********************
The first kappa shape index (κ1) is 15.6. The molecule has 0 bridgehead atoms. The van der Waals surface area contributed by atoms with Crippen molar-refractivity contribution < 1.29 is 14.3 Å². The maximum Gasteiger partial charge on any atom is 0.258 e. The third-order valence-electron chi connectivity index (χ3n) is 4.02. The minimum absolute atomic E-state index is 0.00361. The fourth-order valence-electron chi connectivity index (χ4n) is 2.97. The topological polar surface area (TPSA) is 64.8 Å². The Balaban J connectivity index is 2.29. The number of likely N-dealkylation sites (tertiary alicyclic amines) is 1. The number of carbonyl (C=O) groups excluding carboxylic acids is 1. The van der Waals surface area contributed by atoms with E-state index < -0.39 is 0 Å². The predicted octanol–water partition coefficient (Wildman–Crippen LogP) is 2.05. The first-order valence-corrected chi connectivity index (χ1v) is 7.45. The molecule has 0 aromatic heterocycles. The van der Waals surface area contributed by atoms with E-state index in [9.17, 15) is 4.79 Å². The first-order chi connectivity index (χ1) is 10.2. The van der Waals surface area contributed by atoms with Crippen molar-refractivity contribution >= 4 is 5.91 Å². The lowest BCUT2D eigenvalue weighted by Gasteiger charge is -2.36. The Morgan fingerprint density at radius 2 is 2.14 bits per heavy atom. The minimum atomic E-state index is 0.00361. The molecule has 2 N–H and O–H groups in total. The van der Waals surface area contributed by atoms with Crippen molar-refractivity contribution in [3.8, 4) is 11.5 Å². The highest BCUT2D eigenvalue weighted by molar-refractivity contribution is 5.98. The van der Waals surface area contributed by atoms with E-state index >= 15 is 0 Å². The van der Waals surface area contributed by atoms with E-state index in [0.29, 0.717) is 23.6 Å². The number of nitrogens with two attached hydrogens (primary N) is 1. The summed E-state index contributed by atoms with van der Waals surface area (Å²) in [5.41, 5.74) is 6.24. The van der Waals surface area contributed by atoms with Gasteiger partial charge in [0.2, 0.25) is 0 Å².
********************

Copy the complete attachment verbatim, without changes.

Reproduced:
The first kappa shape index (κ1) is 15.6. The molecule has 0 bridgehead atoms. The van der Waals surface area contributed by atoms with Crippen molar-refractivity contribution < 1.29 is 14.3 Å². The maximum Gasteiger partial charge on any atom is 0.258 e. The third-order valence-electron chi connectivity index (χ3n) is 4.02. The minimum absolute atomic E-state index is 0.00361. The fourth-order valence-electron chi connectivity index (χ4n) is 2.97. The topological polar surface area (TPSA) is 64.8 Å². The Balaban J connectivity index is 2.29. The number of likely N-dealkylation sites (tertiary alicyclic amines) is 1. The number of carbonyl (C=O) groups excluding carboxylic acids is 1. The van der Waals surface area contributed by atoms with E-state index < -0.39 is 0 Å². The predicted octanol–water partition coefficient (Wildman–Crippen LogP) is 2.05. The first-order valence-corrected chi connectivity index (χ1v) is 7.45. The molecule has 0 aromatic heterocycles. The van der Waals surface area contributed by atoms with E-state index in [9.17, 15) is 4.79 Å². The first-order chi connectivity index (χ1) is 10.2. The van der Waals surface area contributed by atoms with Crippen molar-refractivity contribution >= 4 is 5.91 Å². The lowest BCUT2D eigenvalue weighted by Gasteiger charge is -2.36. The Morgan fingerprint density at radius 2 is 2.14 bits per heavy atom. The minimum atomic E-state index is 0.00361. The molecule has 2 N–H and O–H groups in total. The van der Waals surface area contributed by atoms with Crippen molar-refractivity contribution in [3.8, 4) is 11.5 Å². The highest BCUT2D eigenvalue weighted by molar-refractivity contribution is 5.98. The van der Waals surface area contributed by atoms with E-state index >= 15 is 0 Å². The van der Waals surface area contributed by atoms with E-state index in [0.29, 0.717) is 23.6 Å². The number of nitrogens with two attached hydrogens (primary N) is 1. The summed E-state index contributed by atoms with van der Waals surface area (Å²) in [5.41, 5.74) is 6.24. The van der Waals surface area contributed by atoms with Gasteiger partial charge in [0.2, 0.25) is 0 Å².